How long does COBRA coverage last?

COBRA requires that continuation coverage extend from the date of the qualifying event for a limited period of 18 or 36 months. The length of time depends on the type of qualifying event that gave rise to the COBRA rights. A plan, however, may provide longer periods of coverage beyond the maximum period required by law.

When the qualifying event is the covered employee’s termination of employment or reduction in hours of employment, qualified beneficiaries are entitled to 18 months of continuation coverage. When the qualifying event is the end of employment or reduction of the employee’s hours, and the employee became entitled to Medicare less than 18 months before the qualifying event, COBRA coverage for the employee’s spouse and dependents can last until 36 months after the date the employee becomes entitled to Medicare. For example, if a covered employee becomes entitled to Medicare 8 months before the date his/her employment ends (termination of employment is the COBRA qualifying event), COBRA coverage for his/her spouse and children would last 28 months (36 months minus 8 months). For more information on how entitlement to Medicare impacts the length of COBRA coverage, contact the Department of Labor’s Employee Benefits Security Administration at askebsa.dol.gov or by calling 1-866-444-3272. For other qualifying events, qualified beneficiaries must be provided 36 months of continuation coverage.

I have both Medicare and COBRA coverage, how do I know which will pay my benefits?

Medicare is the Federal health insurance program for people who are 65 or older and certain younger people with disabilities or End-Stage Renal Disease. If you are enrolled in Medicare as well as COBRA continuation coverage, there may be special coordination of benefits rules that determine which coverage is the primary payer of benefits. Check your Summary Plan Description to see if special rules apply or ask your plan administrator. For more information on Medicare, visit Medicare.gov or call 1-800-MEDICARE.

If I waive COBRA coverage during the election period, can I still get coverage at a later date?

If you waive COBRA coverage during the election period, you must be permitted later to revoke your waiver of coverage and to elect continuation coverage as long as you do so during the election period. Then, the plan need only provide continuation coverage beginning on the date you revoke the waiver.

In addition, certain Trade Adjustment Assistance (TAA) Program participants have a second opportunity to elect COBRA continuation coverage. Individuals who are eligible and receive Trade Readjustment Allowances (TRA), individuals who would be eligible to receive TRA, but have not yet exhausted their unemployment insurance (UI) benefits, and individuals receiving benefits under Alternative Trade Adjustment Assistance (ATAA) or Reemployment Trade Adjustment Assistance (RTAA), and who did not elect COBRA during the general election period, may get a second election period. This additional, second election period is measured 60 days from the first day of the month in which an individual is determined eligible for the TAA benefits listed above and receives such benefit. For example, if an individual’s general election period runs out and he or she is determined eligible for TRA (or would be eligible for TRA but have not exhausted UI benefits) or begin to receive ATAA or RTAA benefits 61 days after separating from employment, at the beginning of the month, he or she would have approximately 60 more days to elect COBRA. However, if this same individual does not meet the eligibility criteria until the end of the month, the 60 days are still measured from the first of the month, in effect giving the individual about 30 days. Additionally, a COBRA election must be made not later than 6 months after the date of the TAA-related loss of coverage. COBRA coverage chosen during the second election period typically begins on the first day of that period. More information about the Trade Act is available at doleta.gov/tradeact/.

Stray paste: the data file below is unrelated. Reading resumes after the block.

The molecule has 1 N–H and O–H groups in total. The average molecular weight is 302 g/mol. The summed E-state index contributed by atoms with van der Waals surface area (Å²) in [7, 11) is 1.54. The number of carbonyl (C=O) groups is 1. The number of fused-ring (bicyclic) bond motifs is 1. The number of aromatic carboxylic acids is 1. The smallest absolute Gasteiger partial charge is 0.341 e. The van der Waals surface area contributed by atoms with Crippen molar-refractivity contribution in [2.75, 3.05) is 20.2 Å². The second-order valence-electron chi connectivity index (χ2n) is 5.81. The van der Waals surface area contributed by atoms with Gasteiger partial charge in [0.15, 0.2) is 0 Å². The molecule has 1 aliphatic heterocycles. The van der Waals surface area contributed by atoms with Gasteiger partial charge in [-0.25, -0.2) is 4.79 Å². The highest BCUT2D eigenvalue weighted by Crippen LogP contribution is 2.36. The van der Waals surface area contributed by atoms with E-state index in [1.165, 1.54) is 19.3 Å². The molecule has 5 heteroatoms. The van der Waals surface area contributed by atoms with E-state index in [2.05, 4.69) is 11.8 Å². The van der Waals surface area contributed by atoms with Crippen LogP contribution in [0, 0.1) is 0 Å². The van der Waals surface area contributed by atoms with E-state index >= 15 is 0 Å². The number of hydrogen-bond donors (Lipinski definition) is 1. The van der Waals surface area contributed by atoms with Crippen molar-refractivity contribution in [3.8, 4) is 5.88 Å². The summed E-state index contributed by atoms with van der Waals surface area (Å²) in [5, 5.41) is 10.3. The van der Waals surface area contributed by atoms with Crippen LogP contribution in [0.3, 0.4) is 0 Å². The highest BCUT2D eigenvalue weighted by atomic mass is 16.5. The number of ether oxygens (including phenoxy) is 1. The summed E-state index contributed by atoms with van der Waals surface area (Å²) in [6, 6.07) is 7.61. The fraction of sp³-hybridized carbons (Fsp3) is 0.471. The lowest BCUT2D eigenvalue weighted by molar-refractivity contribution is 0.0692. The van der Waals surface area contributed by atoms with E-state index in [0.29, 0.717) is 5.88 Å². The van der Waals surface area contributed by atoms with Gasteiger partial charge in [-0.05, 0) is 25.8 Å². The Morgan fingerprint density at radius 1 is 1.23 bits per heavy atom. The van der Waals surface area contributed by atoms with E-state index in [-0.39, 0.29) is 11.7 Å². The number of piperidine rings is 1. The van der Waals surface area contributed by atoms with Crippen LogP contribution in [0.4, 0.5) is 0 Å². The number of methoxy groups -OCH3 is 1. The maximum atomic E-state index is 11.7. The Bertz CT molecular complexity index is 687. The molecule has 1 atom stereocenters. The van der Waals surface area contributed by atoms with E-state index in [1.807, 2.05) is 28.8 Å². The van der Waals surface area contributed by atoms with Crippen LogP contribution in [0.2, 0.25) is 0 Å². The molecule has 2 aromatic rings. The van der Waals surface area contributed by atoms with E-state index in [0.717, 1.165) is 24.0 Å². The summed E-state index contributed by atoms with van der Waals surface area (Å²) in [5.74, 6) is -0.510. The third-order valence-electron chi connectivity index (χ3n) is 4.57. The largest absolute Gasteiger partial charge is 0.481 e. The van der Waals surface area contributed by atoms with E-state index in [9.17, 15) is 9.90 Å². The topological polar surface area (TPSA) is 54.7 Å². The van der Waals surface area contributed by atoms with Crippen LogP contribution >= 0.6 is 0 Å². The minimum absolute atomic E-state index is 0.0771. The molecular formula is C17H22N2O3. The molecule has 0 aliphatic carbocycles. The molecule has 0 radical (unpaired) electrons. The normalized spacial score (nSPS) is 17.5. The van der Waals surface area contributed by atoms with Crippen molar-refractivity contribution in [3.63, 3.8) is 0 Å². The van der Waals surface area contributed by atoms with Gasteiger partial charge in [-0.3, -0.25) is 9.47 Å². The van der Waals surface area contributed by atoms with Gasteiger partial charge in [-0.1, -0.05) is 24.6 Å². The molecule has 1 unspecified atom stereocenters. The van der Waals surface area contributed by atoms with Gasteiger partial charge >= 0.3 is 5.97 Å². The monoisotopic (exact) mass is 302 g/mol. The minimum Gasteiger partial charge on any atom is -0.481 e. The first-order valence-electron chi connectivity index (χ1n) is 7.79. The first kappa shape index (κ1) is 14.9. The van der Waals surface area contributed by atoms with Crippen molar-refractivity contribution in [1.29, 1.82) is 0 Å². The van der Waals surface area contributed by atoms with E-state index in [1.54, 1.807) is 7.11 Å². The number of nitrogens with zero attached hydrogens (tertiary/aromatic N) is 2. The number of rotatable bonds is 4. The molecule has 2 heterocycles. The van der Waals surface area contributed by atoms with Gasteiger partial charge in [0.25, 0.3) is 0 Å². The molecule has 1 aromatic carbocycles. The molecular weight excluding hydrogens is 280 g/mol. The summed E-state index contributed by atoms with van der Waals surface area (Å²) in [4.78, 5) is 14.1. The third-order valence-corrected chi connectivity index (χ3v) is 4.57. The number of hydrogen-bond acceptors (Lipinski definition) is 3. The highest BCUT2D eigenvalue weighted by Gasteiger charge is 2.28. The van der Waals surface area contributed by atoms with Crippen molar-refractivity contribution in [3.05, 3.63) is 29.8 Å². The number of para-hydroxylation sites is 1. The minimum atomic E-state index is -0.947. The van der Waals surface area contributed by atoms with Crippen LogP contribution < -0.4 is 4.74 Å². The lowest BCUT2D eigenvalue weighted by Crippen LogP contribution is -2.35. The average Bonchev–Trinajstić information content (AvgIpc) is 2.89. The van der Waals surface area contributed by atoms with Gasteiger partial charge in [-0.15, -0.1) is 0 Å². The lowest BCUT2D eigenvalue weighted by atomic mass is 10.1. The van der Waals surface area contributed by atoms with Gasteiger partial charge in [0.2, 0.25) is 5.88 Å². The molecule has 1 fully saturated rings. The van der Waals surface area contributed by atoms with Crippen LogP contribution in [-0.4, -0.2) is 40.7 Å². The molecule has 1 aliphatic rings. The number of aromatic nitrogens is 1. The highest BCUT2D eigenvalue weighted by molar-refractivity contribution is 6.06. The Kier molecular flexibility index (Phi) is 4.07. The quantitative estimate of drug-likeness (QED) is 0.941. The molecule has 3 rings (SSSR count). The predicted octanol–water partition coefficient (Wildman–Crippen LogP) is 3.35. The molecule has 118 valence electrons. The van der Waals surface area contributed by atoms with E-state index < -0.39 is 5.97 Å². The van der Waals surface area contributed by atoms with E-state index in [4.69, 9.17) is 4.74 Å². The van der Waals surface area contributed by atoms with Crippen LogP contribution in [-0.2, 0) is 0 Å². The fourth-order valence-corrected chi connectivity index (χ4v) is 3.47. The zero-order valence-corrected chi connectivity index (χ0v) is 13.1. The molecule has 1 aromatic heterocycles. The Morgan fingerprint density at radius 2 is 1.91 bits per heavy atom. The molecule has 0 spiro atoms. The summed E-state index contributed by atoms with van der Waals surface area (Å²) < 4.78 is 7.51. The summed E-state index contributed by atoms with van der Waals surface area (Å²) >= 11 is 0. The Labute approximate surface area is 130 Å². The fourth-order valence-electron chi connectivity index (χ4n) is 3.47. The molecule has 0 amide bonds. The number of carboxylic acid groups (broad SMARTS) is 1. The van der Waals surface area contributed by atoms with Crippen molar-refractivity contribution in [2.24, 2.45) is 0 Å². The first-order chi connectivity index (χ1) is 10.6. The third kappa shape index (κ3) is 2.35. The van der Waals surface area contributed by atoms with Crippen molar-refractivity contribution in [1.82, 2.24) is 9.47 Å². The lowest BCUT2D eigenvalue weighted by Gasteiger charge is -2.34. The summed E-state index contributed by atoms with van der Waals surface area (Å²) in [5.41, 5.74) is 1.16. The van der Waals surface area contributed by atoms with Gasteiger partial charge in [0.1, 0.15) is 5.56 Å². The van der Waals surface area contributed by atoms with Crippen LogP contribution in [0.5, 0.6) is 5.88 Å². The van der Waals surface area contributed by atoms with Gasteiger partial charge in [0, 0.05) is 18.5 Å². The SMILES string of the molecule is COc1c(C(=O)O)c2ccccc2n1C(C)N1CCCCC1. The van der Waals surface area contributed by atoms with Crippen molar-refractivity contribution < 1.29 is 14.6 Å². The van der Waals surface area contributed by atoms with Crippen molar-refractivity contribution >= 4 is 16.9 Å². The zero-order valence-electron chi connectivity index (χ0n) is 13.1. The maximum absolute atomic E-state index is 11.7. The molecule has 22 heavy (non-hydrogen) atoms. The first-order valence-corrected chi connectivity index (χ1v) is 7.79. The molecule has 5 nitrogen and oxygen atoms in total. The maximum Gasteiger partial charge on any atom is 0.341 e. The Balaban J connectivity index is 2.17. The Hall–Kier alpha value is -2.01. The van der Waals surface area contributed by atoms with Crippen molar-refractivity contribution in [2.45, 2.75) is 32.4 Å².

Is a divorced spouse entitled to COBRA coverage from their former spouses’ group health plan?

Under COBRA, participants, covered spouses and dependent children may continue their plan coverage for a limited time when they would otherwise lose coverage due to a particular event, such as divorce (or legal separation). A covered employee’s spouse who would lose coverage due to a divorce may elect continuation coverage under the plan for a maximum of 36 months. A qualified beneficiary must notify the plan administrator of a qualifying event within 60 days after divorce or legal separation. After being notified of a divorce, the plan administrator must give notice, generally within 14 days, to the qualified beneficiary of the right to elect COBRA continuation coverage.

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